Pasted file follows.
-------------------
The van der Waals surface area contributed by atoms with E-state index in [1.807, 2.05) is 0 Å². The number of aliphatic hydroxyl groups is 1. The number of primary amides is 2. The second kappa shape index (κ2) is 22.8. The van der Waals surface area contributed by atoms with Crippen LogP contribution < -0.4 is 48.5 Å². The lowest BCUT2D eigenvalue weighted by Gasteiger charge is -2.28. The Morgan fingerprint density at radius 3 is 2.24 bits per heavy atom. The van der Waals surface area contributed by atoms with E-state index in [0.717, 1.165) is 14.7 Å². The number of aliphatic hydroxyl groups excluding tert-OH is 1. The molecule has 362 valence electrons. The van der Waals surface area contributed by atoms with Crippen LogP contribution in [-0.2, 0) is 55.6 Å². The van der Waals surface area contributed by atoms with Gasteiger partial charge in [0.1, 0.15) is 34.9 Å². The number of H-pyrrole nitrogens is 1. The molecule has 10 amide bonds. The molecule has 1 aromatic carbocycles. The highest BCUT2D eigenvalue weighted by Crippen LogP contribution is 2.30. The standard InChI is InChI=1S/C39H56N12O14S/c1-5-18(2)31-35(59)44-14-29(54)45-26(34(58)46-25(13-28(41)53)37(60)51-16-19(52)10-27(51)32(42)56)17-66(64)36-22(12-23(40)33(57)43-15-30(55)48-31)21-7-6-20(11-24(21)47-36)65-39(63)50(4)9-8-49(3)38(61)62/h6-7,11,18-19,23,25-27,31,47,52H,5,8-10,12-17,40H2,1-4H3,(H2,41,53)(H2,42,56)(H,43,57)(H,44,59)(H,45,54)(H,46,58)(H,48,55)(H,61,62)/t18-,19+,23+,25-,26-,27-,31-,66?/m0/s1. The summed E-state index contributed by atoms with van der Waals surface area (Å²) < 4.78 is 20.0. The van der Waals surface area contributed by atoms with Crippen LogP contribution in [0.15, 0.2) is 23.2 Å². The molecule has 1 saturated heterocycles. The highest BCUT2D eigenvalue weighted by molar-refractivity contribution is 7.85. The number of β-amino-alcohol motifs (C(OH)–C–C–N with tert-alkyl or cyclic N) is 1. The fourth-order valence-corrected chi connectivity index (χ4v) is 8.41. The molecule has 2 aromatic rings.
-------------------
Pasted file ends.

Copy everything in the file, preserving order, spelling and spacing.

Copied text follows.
The van der Waals surface area contributed by atoms with E-state index in [1.807, 2.05) is 0 Å². The number of aliphatic hydroxyl groups is 1. The number of primary amides is 2. The second kappa shape index (κ2) is 22.8. The van der Waals surface area contributed by atoms with Crippen LogP contribution < -0.4 is 48.5 Å². The lowest BCUT2D eigenvalue weighted by Gasteiger charge is -2.28. The Morgan fingerprint density at radius 3 is 2.24 bits per heavy atom. The van der Waals surface area contributed by atoms with E-state index in [0.717, 1.165) is 14.7 Å². The number of aliphatic hydroxyl groups excluding tert-OH is 1. The molecule has 362 valence electrons. The van der Waals surface area contributed by atoms with Crippen LogP contribution in [-0.2, 0) is 55.6 Å². The van der Waals surface area contributed by atoms with Gasteiger partial charge in [0.1, 0.15) is 34.9 Å². The number of H-pyrrole nitrogens is 1. The molecule has 10 amide bonds. The molecule has 1 aromatic carbocycles. The highest BCUT2D eigenvalue weighted by Crippen LogP contribution is 2.30. The standard InChI is InChI=1S/C39H56N12O14S/c1-5-18(2)31-35(59)44-14-29(54)45-26(34(58)46-25(13-28(41)53)37(60)51-16-19(52)10-27(51)32(42)56)17-66(64)36-22(12-23(40)33(57)43-15-30(55)48-31)21-7-6-20(11-24(21)47-36)65-39(63)50(4)9-8-49(3)38(61)62/h6-7,11,18-19,23,25-27,31,47,52H,5,8-10,12-17,40H2,1-4H3,(H2,41,53)(H2,42,56)(H,43,57)(H,44,59)(H,45,54)(H,46,58)(H,48,55)(H,61,62)/t18-,19+,23+,25-,26-,27-,31-,66?/m0/s1. The summed E-state index contributed by atoms with van der Waals surface area (Å²) < 4.78 is 20.0. The van der Waals surface area contributed by atoms with Crippen LogP contribution in [0.15, 0.2) is 23.2 Å². The molecule has 1 saturated heterocycles. The highest BCUT2D eigenvalue weighted by molar-refractivity contribution is 7.85. The number of β-amino-alcohol motifs (C(OH)–C–C–N with tert-alkyl or cyclic N) is 1. The fourth-order valence-corrected chi connectivity index (χ4v) is 8.41. The molecule has 2 aromatic rings.